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NUTRITION DURING PREGNANCY

20 March, 2004

Incredibly, these things were intuitive to traditional societies and our ancestors. While, this study is interesting and comforting, it is sad that we need such studies to counter the food and medical industry flabbergaf against wholesome foods. Instead of promoting good healthy foods - commercial interests have duped us with cheap synthetics like egg substitutes, margarine and the like that are foreign to our body. These substitutes only cost pennies to produce but are sold at nearly the cost of the real thing. All this with 'smoke and mirrors' promotion, even by our health associations and government bodies, as more healthy foods.

Surely, if the building blocks (nutrients) are not there then no amount of medicine, wether alternative or mainstream can cure the disease! This is the prime reason why the pharma cartel is so worried. Hence, the suppression/regulation/censorship of information of natural food based products and associated vitamins!

Chris Gupta
http://www.newmediaexplorer.org/chris/2004/03/19/
nutrient_during_pregnancy_supercharges_brain.htm


Nutrient during pregnancy 'super-charges' brain

13:05 12 March 04

NewScientist.com news service

Taking a nutrient called choline during pregnancy could "super-charge" children's brains for life, suggests a study in rats. Offspring born to pregnant rats given the supplement were known to be faster learners with better memories. But the new work, by Scott Swartzwelder and colleagues at Duke University Medical Center in North Carolina, US, shows this is due to having bigger brain cells in vital areas. Choline, a member of the vitamin B family, is found in egg yolks, liver and other meats - "exactly the kind of things people were told not to eat" due to their high cholesterol content, says Swartzwelder. He believes their results in the rats could translate to humans, and indeed the US Institute of Medicine added choline to the list of essential nutrients, particularly for pregnant women, in its 2003 recommendations. The implications of the study's findings are "potentially huge" Swartzwelder believes: "If it turns out that it's true in humans and can make people smarter their whole lives and forestall age-related memory decline - that's potentially a very exciting prospect." Hannah Theobald, a nutrition scientist at the British Nutrition Foundation, calls the study "really interesting" but cautions that more research needs to be done before any recommendations can be made in humans.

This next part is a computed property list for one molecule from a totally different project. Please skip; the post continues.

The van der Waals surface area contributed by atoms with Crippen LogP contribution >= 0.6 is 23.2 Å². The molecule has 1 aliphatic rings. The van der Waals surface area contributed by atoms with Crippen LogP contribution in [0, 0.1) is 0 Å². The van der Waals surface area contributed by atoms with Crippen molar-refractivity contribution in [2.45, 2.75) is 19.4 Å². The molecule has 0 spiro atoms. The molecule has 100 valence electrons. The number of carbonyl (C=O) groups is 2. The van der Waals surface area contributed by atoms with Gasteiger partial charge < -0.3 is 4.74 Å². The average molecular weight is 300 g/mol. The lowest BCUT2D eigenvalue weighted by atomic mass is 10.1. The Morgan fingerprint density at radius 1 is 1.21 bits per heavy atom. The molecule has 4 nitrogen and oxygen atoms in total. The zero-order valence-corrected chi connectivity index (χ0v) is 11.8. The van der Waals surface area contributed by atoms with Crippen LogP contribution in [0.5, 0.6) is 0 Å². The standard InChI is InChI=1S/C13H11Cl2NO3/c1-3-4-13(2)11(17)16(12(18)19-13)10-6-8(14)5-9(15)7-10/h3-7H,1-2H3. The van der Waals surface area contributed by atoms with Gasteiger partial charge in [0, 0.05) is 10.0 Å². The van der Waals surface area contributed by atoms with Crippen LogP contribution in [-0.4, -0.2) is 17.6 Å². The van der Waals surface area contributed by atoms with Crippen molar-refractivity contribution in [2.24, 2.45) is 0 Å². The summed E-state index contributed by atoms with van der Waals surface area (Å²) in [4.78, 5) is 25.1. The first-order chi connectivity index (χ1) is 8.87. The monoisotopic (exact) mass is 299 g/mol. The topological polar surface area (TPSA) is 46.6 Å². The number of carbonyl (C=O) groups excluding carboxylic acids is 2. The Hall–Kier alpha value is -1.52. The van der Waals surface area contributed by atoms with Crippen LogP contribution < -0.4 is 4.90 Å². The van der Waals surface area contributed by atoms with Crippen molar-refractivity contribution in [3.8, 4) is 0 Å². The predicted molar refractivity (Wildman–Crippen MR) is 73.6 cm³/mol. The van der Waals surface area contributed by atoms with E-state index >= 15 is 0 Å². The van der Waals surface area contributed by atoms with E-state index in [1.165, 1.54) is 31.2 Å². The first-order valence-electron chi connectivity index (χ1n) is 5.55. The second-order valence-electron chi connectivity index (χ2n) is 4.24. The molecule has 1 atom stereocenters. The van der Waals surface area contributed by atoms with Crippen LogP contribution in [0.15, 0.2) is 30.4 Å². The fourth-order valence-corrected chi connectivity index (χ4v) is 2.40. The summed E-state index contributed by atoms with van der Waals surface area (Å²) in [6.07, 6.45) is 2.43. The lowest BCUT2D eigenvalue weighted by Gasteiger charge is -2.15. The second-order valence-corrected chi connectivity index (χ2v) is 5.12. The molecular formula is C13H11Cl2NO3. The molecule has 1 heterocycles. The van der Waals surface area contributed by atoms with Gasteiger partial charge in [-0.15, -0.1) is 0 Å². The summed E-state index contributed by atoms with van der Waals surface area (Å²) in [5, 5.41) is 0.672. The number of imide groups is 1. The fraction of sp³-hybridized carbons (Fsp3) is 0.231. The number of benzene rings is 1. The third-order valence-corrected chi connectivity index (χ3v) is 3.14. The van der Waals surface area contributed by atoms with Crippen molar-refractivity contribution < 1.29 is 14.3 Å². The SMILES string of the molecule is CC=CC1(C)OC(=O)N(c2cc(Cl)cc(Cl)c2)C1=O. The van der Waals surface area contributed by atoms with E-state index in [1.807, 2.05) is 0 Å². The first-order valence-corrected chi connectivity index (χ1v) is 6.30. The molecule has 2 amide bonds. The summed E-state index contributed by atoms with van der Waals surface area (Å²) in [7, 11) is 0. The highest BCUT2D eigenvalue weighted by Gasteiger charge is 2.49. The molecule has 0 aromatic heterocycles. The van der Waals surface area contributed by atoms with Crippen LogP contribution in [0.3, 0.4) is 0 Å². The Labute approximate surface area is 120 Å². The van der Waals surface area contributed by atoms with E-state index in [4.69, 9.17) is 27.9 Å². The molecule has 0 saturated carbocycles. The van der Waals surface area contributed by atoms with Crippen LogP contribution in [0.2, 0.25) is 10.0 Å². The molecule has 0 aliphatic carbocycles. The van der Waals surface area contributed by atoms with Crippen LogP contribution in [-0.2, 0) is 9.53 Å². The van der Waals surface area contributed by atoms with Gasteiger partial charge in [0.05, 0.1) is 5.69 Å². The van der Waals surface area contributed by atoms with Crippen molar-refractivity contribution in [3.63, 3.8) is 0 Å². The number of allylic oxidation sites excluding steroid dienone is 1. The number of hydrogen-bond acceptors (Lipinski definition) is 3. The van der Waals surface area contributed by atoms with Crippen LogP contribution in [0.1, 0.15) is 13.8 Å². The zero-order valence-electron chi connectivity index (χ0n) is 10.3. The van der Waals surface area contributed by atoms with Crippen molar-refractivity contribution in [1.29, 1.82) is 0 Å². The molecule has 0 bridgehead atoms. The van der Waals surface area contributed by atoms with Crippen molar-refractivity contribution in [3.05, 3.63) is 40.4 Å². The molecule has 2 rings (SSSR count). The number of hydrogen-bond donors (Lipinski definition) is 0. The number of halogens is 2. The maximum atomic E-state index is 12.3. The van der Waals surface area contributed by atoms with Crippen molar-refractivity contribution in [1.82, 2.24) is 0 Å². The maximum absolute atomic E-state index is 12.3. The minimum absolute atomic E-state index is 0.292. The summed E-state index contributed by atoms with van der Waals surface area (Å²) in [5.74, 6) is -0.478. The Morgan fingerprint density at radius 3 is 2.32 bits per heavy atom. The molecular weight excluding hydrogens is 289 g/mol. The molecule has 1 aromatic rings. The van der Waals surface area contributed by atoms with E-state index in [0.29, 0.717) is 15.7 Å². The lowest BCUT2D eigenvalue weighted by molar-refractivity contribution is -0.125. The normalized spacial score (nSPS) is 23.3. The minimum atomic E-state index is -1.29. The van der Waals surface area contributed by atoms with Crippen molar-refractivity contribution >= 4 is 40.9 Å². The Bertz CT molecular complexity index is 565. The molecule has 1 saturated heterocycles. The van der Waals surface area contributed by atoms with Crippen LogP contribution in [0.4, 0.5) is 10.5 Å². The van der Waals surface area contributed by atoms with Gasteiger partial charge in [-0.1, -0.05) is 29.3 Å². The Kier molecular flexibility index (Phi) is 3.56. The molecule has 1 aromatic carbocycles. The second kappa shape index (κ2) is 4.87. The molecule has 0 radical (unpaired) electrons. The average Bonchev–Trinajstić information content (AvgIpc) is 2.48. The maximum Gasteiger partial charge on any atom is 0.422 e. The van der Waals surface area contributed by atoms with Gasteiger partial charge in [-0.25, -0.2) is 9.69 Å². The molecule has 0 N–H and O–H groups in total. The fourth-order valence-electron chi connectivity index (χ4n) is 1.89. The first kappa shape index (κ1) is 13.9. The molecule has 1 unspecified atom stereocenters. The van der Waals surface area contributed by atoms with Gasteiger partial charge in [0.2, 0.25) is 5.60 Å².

Anatomy and physiology

Behavioural studies have shown giving choline to pregnant rats improves learning and memory in their offspring. The pups also suffer significantly less from failing memories as they get old. However, it was not known whether choline's effects were on the general brain environment or whether it fundamentally changed the brain's cells. "Our study is the first time anyone has shown that prenatal choline supplementation actually changes the anatomy and physiology of single brain cells," Swartzwelder told New Scientist. No adverse effects could be seen in the rats, he adds. The team gave pregnant rats three to four times their normal intake of choline for six days. Gestation lasts about 21 days in rats, and the period during which the rats were fed extra choline roughly corresponds to the start of the third trimester in women.